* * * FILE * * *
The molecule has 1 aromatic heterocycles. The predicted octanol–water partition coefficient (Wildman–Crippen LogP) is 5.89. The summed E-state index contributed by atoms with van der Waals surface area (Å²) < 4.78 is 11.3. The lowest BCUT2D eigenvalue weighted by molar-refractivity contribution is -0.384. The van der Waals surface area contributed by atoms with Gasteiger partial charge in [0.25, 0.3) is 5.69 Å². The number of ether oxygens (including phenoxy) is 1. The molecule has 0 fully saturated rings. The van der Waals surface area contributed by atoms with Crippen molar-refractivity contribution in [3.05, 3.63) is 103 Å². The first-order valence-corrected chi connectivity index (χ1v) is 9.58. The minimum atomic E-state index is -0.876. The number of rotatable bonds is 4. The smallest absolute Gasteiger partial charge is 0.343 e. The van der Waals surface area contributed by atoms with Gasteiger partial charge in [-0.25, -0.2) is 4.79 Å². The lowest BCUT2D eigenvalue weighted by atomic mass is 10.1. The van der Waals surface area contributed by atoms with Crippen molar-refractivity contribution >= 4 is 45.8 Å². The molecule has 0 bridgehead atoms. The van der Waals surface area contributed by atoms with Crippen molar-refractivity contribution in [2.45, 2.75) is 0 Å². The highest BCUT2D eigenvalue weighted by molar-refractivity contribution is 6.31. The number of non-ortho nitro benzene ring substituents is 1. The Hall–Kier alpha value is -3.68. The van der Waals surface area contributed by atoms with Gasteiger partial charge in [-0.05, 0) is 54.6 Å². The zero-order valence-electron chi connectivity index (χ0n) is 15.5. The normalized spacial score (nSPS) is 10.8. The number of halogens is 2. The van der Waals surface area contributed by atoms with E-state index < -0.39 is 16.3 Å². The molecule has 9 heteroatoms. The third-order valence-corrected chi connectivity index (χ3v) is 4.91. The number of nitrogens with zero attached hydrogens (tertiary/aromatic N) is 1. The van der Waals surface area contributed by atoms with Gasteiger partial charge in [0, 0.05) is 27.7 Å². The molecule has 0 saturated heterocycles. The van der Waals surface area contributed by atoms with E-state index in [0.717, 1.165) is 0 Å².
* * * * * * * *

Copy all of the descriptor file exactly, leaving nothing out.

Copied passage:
The molecule has 1 aromatic heterocycles. The predicted octanol–water partition coefficient (Wildman–Crippen LogP) is 5.89. The summed E-state index contributed by atoms with van der Waals surface area (Å²) < 4.78 is 11.3. The lowest BCUT2D eigenvalue weighted by molar-refractivity contribution is -0.384. The van der Waals surface area contributed by atoms with Gasteiger partial charge in [0.25, 0.3) is 5.69 Å². The number of ether oxygens (including phenoxy) is 1. The molecule has 0 fully saturated rings. The van der Waals surface area contributed by atoms with Crippen molar-refractivity contribution in [3.05, 3.63) is 103 Å². The first-order valence-corrected chi connectivity index (χ1v) is 9.58. The minimum atomic E-state index is -0.876. The number of rotatable bonds is 4. The smallest absolute Gasteiger partial charge is 0.343 e. The van der Waals surface area contributed by atoms with Gasteiger partial charge in [-0.25, -0.2) is 4.79 Å². The lowest BCUT2D eigenvalue weighted by atomic mass is 10.1. The van der Waals surface area contributed by atoms with Crippen molar-refractivity contribution >= 4 is 45.8 Å². The molecule has 0 bridgehead atoms. The van der Waals surface area contributed by atoms with Crippen molar-refractivity contribution in [2.45, 2.75) is 0 Å². The highest BCUT2D eigenvalue weighted by molar-refractivity contribution is 6.31. The number of non-ortho nitro benzene ring substituents is 1. The Hall–Kier alpha value is -3.68. The van der Waals surface area contributed by atoms with Gasteiger partial charge in [-0.05, 0) is 54.6 Å². The zero-order valence-electron chi connectivity index (χ0n) is 15.5. The normalized spacial score (nSPS) is 10.8. The number of halogens is 2. The van der Waals surface area contributed by atoms with E-state index < -0.39 is 16.3 Å². The molecule has 9 heteroatoms. The third-order valence-corrected chi connectivity index (χ3v) is 4.91. The number of nitrogens with zero attached hydrogens (tertiary/aromatic N) is 1. The van der Waals surface area contributed by atoms with Gasteiger partial charge in [0, 0.05) is 27.7 Å². The molecule has 0 saturated heterocycles. The van der Waals surface area contributed by atoms with E-state index in [0.717, 1.165) is 0 Å².